1869. and the girls, and proceeded to call with Mr. & Mrs. Holden, on Mr. & Mrs. Blessing. Shortly after, we started for home, arriving here about ten o'clock at night. I had a very pleasant visit. (T.S.R. 63. 2 P.M. 90. S.S. 81.) Aug. 12. Thursday. (T.S.R. 58. 2 P.M. 85. S.S. 69.) Aug. 13. Friday. We had a very heavy dew this morning. In the Lodge we initiated one man by the name of Mr. Bell, a traveling newspaper Agent. We also installed the Officers for the present term. Dr. is our W. C. T. again and I am the W. V. T. (T.S.R. 53. 2 P.M. 79. S.S. 67.) Aug. 14. Saturday. The Wilcoxon family moved from our house today to Howk's Corner. They have not dealt with us quite fairly, which made things unpleasant all around. (T.S.R. 53. 2 P.M. 82. S.S. 72.) Aug. 15. Sabbath. I walked to the schoolhouse to meeting today, which I am not often able to do. Mr. Powell preached a good sermon from the parable of the man taking his journey into a far country, and leaving unto "every man his own work." He tried to impress upon our minds that each has his own work to perform, and if we fail to do it, it must go forever undone, as no one can do the work of another. Mrs. Huntington was there, having come up from San Francisco to visit Mrs. Wallace. (T.S.R. 56. 2 P.M. 90. S.S. 77.) Aug. 16. Monday. Mrs. Huntington and Mrs. Wallace called. (T.S.R. 60. 2 P.M. 94. S.S. 81.) Aug. 17. Tuesday. (T.S.R. 60. 2 P.M. 88. S.S. 77.) Aug. 18. Wednesday. Rev. Mr. Bryer dined here. He is on his way to Dixon, where, if he succeeds in his plans, he intends to remove his family. The "first person singular" is as prominent as ever with him. Mother called this afternoon. (T.S.R. 54. 2 P.M. 86. S.S. 76.) Aug. 19. Thursday. Little Hannah is now twentyone mos. old. She now has sixteen teeth, and has lost flesh getting these last, so that she now weighs but twenty one and one-half pounds, so that she is the smallest of all, though she has more teeth than Mary and Willie had. But about talking I think her perhaps the most forward of any. She speaks 1869. all our names but Willard's, and she does not speak his, because she cannot speak l in anything. She calls Luther - "susy." She will try to pronounce long sentences, and speaks them quite plainly. She calls cucumber, "cucunkey." (T.S.R. 55. 2 P.M. 80. S.S. 70.) Aug. 20. Friday. Today received a call from Mrs. P. A. and Mrs. Lucien Athearn and Mrs. Powell. Afterwards I called on Mrs. William Smith and went to the store. We had no Lodge meeting this eve. (T.S.R. 50. 2 P.M. 80. S.S. 70.) Aug. 21. Saturday. A little past noon today, we received a call from Mr. & Mrs. Holden. They came in a buggy from Stockton, to interest us in an excursion on the cars, to be taken next week by their Cong. Society to Sac in order to help pay off the debt resting upon the new meeting house. Tickets to be obtained at half price, and cars hired from the Corporation. Mr. Powell and Geo. Locke came in, and it was thought that some of the Lockeford people would be likely to join in the company. After talking awhile, we went to see our church, then called on Mrs. Wallace and Mrs. Huntington, afterwards at Mr. Geffroy's. Mrs. Holden played on the Organ there, and we sang a little. Soon they left us for Woodbridge, from which place they expected to return to Stockton tonight. Quite a drive for them, and it seems like a pleasant dream to me, that they have been here. I hope we can get Mrs. Holden to come and play on the Organ at the Dedication of the Church, to take place next month. (T.S.R. 54. 2 P.M. 84. S.S. 74.) Aug. 22. Sabbath. This morning, Dr. and myself with Howard, Ida and Mary started in the wagon for the Brick Church to attend the Quarterly Meeting to be held there. Being early, we first rode to see Mr. Geo. Rogers, who has been and still is, quite sick. We found him sitting up, but very weak and feeble. He may recover, but he is so old, it is very doubtfull. He and his wife have lately returned from a year's sojourn in Los Angeles. We went to the meeting and heard Mr. Tansey preach from the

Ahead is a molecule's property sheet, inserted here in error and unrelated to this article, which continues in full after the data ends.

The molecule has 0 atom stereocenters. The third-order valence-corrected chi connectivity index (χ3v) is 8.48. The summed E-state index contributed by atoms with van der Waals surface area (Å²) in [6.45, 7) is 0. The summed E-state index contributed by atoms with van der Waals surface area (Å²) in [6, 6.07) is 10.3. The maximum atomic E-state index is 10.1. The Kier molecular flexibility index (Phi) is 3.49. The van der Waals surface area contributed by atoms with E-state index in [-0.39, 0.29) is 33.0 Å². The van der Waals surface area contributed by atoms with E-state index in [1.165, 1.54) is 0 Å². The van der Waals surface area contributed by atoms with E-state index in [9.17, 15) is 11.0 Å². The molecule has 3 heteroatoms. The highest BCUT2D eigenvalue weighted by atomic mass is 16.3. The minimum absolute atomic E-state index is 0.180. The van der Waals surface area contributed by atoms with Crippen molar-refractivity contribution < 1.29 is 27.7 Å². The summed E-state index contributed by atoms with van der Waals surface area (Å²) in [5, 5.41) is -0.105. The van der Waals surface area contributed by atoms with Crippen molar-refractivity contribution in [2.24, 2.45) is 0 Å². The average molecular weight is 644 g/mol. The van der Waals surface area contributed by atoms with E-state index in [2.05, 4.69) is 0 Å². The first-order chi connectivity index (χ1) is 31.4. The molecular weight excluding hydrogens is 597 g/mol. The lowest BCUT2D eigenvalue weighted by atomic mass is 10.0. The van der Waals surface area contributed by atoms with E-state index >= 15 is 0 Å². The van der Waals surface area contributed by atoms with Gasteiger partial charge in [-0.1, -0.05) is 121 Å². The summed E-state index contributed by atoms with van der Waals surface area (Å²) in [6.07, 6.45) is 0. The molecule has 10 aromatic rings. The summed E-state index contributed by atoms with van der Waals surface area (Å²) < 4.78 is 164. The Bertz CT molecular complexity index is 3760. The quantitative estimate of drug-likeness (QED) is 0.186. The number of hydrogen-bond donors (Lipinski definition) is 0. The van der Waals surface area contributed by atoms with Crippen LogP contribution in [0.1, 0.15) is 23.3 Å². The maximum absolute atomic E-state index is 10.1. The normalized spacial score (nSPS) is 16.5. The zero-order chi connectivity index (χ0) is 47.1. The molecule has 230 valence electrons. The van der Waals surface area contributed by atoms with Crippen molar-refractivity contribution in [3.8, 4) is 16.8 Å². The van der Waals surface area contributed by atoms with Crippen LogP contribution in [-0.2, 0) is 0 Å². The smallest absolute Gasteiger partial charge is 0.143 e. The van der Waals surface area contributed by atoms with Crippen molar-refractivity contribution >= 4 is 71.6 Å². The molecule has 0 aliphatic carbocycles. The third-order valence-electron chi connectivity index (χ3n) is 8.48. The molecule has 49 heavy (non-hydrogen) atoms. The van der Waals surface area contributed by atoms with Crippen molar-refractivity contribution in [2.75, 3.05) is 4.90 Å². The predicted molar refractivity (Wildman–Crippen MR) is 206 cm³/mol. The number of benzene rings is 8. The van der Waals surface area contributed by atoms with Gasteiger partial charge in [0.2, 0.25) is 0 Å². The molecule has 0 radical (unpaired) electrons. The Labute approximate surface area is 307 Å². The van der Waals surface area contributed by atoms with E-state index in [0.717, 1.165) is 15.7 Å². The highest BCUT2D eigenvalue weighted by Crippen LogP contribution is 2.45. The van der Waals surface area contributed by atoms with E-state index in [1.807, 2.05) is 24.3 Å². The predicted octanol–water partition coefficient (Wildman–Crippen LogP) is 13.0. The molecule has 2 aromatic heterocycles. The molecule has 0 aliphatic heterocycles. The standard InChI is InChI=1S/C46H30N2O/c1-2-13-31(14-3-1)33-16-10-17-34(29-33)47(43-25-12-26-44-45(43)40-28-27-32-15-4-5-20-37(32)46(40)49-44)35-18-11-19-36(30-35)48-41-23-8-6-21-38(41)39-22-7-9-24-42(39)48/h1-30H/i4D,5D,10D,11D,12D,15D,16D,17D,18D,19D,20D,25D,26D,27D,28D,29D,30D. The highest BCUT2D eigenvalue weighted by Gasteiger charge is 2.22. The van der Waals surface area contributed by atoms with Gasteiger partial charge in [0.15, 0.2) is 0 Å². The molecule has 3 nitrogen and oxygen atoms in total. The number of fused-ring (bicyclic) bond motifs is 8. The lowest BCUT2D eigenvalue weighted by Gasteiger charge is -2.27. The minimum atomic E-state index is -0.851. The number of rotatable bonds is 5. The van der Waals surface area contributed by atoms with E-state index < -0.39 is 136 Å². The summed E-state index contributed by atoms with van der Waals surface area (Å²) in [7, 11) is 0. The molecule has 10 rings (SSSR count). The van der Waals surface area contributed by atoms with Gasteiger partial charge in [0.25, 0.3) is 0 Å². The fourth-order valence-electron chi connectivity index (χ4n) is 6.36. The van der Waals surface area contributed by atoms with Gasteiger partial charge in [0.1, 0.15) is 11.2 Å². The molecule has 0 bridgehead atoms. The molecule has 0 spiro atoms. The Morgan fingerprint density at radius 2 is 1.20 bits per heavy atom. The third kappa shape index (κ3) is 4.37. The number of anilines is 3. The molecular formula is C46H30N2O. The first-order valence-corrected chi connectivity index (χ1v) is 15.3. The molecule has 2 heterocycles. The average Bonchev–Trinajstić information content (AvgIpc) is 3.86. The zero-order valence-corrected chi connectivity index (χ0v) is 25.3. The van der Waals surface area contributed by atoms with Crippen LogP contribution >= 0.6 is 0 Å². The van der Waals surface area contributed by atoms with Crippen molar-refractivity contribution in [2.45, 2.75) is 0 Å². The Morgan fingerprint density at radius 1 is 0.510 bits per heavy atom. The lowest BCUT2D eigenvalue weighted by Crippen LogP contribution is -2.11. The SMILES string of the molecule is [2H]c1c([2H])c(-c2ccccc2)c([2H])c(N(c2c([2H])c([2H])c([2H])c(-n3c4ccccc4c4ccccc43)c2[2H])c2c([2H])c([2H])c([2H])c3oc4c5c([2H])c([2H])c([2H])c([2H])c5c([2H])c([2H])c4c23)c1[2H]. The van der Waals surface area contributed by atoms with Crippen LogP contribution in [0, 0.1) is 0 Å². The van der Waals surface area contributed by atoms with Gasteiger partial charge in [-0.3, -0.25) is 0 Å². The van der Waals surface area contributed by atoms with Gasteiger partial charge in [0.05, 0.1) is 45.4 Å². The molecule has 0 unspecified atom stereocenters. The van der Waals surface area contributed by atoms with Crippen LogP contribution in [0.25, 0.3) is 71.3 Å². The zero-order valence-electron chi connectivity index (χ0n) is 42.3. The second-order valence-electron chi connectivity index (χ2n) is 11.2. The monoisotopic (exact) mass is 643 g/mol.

Original diary dimensions: 23 x 35 cm.
Holt-Atherton Special Collections, University of the Pacific Library
To view additional information on copyright and related rights of this item, such as to purchase copies of images and/or obtain permission to publish them, click here to view the Holt-Atherton Special Collections policies.
Delia Locke, diaries, women, diarist, California, Locke-Hammond Family Papers, Lockeford, CA, Dean Jewett Locke, rural life, rural California, 19th Century, church, temperance organizations, Mokelumne River Ladies' Sewing Circle, temperature recordings, journal